English as a Contact Language: Singapore English
Echeverría Echániz, Markel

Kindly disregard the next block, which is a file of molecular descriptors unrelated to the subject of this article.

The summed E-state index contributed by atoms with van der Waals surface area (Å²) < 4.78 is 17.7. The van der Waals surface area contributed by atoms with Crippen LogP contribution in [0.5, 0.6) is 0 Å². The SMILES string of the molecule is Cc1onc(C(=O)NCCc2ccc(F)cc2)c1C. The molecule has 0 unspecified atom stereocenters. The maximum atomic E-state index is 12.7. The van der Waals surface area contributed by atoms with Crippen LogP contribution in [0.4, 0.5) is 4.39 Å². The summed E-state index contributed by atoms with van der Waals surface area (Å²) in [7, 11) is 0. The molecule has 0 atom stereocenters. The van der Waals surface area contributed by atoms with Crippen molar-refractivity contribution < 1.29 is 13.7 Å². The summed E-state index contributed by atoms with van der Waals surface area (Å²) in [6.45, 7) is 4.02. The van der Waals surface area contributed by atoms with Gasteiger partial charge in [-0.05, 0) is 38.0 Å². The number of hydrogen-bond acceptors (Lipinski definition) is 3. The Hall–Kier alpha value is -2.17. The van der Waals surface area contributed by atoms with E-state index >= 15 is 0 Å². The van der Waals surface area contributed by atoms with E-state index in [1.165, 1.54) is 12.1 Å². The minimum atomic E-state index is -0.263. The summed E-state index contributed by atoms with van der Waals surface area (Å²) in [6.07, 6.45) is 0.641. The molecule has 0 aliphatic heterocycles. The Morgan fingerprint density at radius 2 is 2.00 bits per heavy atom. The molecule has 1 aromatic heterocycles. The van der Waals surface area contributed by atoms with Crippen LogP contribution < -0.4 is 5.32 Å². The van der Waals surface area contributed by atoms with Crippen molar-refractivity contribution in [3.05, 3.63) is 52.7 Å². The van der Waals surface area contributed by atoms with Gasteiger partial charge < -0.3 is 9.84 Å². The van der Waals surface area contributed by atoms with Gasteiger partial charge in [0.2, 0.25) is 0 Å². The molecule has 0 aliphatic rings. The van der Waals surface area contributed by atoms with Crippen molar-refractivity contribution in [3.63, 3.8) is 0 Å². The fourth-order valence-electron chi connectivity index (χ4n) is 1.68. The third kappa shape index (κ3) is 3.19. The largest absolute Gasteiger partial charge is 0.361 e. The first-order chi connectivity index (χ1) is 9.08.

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Singapore English is a perfect variety to analyse in order to stress the importance of linguistic contact in shaping languages.English is undoubtedly considered a universal language today. However, as it is the case with all languages in the world, there is a major factor that has had an enormous impact on the English that is spoken nowadays: linguistic contact. English has been shaped as a result of language and dialect contact and this phenomenon is likely to continue in the future. Besides, English has been one of the main languages of colonization throughout the world during different periods in history. Consequently, a number of vernacular languages have been in direct contact with English and this has led to the flourishing of diverse varieties of English, known as ‘New Englishes’. The situation of each of these New Englishes varies considerably depending on several historical, sociolinguistic and geographical factors; and the consequence of this is that most of them can be considered or are close to be ingconsidered independent and autonomous linguistic systems. One of the most paradigmatic examples of this situation is Singapore English. Singapore is a multi-ethnic country in which English serves as a lingua franca for Chinese, Malay or Tamil speakers, as well as being the language used for formal purposes such as administration and education. At the same time, there is another variety in Singapore, called Singapore Colloquial English or Singlish, which differs considerably from Standard English and is mainly used in informal settings. Thus, both the Standard variety and Singlish live together in Singapore. Since all these conditions make Singapore English a perfect variety to analyse,and the main objective will be to stress the relevant role that contact plays in shaping languages, this paper will focus on analysing some of the most relevant syntactic and morphological features of Singlish, together with describing the way in which both the Standard and the Colloquial variety co-exist.